(Last Updated On: April 15, 2021)

Striped Grass Mouse, scientific name Lemniscomys barbarus is the one discovered north of the Sahara. They are typically present in grassy habitats, however, the place a number of species overlap in distribution there’s a level of habitat differentiation between them.

The grass mouse’s conspicuous striped pattern gives the proper camouflage within the grass. These rodents, which are predominantly energetic at nightfall, reside in huge households in nests that they construct themselves.

The nests are constructed of blades of grass and grass leaves, artistically formed right into a sphere, and the doorway is sealed off with grass.

Geographic Range

Lemniscomys barbarus is endemic to a slender coastal zone in Morocco, Algeria, and Tunisia. A couple of small populations have been discovered from the bottom of the Atlas Mountains to the Plateau Central. It has been hypothesized that the present range of Striped Grass Mouse was established throughout the early to mid-Pleistocene.

Striped Grass Mouse Habitat

The Lemniscomys barbarus is discovered from sea level as much as 1000 m. They primarily reside in Mediterranean scrublands and woodlands and like areas with thick grass and herbaceous ground cover.

However, this species has been reported from numerous nonforested, comparatively dry habits alongside the coastal area of Northwest Africa. In normal, barbary striped grass mice might be present in rocky outcrops in vegetated coastal dunes, juniper scrub, argon sage grassland, and argon savanna all through their geographic range.

Striped Grass Mouse Description

They are 18.5–29 cm (7.3–11.4 in) long, of which about half is tail, and weigh 18–70 g (0.63–2.47 oz). The pelage pattern of the species falls into three primary teams:

The “true” zebra mice with distinct darkish and pale stripes (L. barbarus, L. hoogstraali, and L. zebra), the noticed grass mice with more spotty/interrupted stripes (L. bellieri, L. macculus, L. mittendorfi, and L. striatus), and the single-striped grass mice with solely a single darkish stripe alongside the back (L. griselda, L. linulus, L. rosalia and L. roseveari).

Striped Grass Mouse Physical Traits

Lemniscomys barbarus is the smallest member of its genus, with lots starting from 22 g to 48 g and an average mass of 30 g. Individuals range in body size from eight to 12 cm and a tail starting from 10 to 15 cm in size.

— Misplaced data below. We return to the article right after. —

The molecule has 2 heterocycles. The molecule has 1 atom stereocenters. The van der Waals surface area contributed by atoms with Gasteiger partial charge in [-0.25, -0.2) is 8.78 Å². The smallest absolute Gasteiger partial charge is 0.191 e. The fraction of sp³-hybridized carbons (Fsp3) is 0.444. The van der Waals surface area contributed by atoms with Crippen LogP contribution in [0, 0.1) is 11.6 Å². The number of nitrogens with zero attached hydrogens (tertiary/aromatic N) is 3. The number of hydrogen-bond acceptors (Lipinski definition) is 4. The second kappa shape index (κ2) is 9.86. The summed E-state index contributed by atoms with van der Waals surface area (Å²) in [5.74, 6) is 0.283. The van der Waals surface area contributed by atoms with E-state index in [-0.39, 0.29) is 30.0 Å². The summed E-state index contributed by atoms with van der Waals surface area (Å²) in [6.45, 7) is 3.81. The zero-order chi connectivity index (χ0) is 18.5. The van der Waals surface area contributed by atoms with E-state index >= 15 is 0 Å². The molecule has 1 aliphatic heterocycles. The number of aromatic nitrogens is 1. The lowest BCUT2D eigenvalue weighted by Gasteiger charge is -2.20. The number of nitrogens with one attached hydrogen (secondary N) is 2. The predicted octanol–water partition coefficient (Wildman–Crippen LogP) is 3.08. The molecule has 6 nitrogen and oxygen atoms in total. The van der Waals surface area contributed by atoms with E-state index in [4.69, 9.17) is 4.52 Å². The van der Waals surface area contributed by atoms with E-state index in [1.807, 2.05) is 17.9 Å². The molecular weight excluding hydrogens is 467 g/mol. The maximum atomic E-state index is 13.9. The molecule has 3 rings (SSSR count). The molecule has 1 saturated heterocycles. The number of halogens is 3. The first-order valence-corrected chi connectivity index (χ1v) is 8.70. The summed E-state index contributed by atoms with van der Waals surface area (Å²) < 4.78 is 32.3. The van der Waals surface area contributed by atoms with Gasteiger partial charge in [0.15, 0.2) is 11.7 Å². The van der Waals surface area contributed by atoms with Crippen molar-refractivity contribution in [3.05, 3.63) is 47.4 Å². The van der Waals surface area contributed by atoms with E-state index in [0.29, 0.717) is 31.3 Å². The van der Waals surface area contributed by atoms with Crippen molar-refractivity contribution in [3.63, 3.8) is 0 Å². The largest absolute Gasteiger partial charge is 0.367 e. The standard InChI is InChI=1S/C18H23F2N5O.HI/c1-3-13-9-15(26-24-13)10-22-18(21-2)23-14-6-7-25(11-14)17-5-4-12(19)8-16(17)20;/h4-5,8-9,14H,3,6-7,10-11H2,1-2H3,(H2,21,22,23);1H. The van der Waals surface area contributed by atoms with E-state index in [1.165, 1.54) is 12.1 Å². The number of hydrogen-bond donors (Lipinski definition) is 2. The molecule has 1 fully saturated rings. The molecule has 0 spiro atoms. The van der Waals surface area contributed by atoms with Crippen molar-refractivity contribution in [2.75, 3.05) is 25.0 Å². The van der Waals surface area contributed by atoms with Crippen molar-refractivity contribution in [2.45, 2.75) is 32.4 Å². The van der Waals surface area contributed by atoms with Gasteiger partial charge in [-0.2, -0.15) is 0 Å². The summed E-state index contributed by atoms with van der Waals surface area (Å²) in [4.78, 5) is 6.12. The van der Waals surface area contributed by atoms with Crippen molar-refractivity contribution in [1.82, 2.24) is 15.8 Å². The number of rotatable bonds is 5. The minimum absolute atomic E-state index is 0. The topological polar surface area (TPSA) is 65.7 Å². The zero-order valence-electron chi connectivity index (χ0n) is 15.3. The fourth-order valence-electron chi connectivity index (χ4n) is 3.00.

This species is well acknowledged as a consequence of its distinctive pelage, which features middorsal longitudinal stripes.

The dorsal pelage is brown or oatmeal-colored and has a single darkish vertebral stripe, extending from the center crown to the rump.

Flanking this vertebral line on all sides are Four to five main pairs of daring alternating light and darkish stripes, and darkish stripes are normally wider than the corresponding light stripes.

Additionally, the pelage options secondary light strains, notably evident inside the first main darkish stripes. The ventral pelage is white. Striped Grass Mouse has a slender and pointed head, normally of an identical color because of the dorsum. Its ears are massive and rounded, coated with hair.

Striped Grass Mouse has dental components of 1/1, 0/0, 0/0, 3/3 = 16. The molars are rooted, strongly lophodont, and seem just like these of Lemniscomys griselda. The third molar is at all times smaller than the first and second molars.

The skull of Striped Grass Mouse is particularly sturdy when in comparison with congeners. In distinction to different members of g.

Lemniscomys, the barbary striped grass mouse has inflated ectotympanic bullae, and just like different murines, Lemniscomys barbarus lacks a sphenofrontal foramen and squamosoalisphenoid groove.

Sexual dimorphism has not been reported on this species. Lemniscomys barbarus is diploid and has 54 chromosomes.

Striped Grass Mouse

Lifespan/Longevity

The life expectancy of Striped Grass Mouse barely exceeds six months within the wild. In distinction, this rodent can reside up from Three to 4.5 years in captivity, with an average life expectancy of 4.Four years.

Striped Grass Mouse Behavior

Lemniscomys barbarus is a really energetic, diurnal rodent. Some experiences point out that captive people might be crepuscular or exhibit irregular nighttime exercise.

While small teams can typically be discovered throughout feeding bouts, Striped Grass Mouse doesn’t seem extremely social. This species lives in grass burrows or nests, which usually have a single, comparatively massive entrance.

In the carefully associated Lemniscomys griselda, burrows are occupied by a solitary particular person, a breeding pair, and probably they’re younger. The nests of L. griselda are excavated in areas with dense grass cover. There are well-developed runways between burrows and feeding grounds.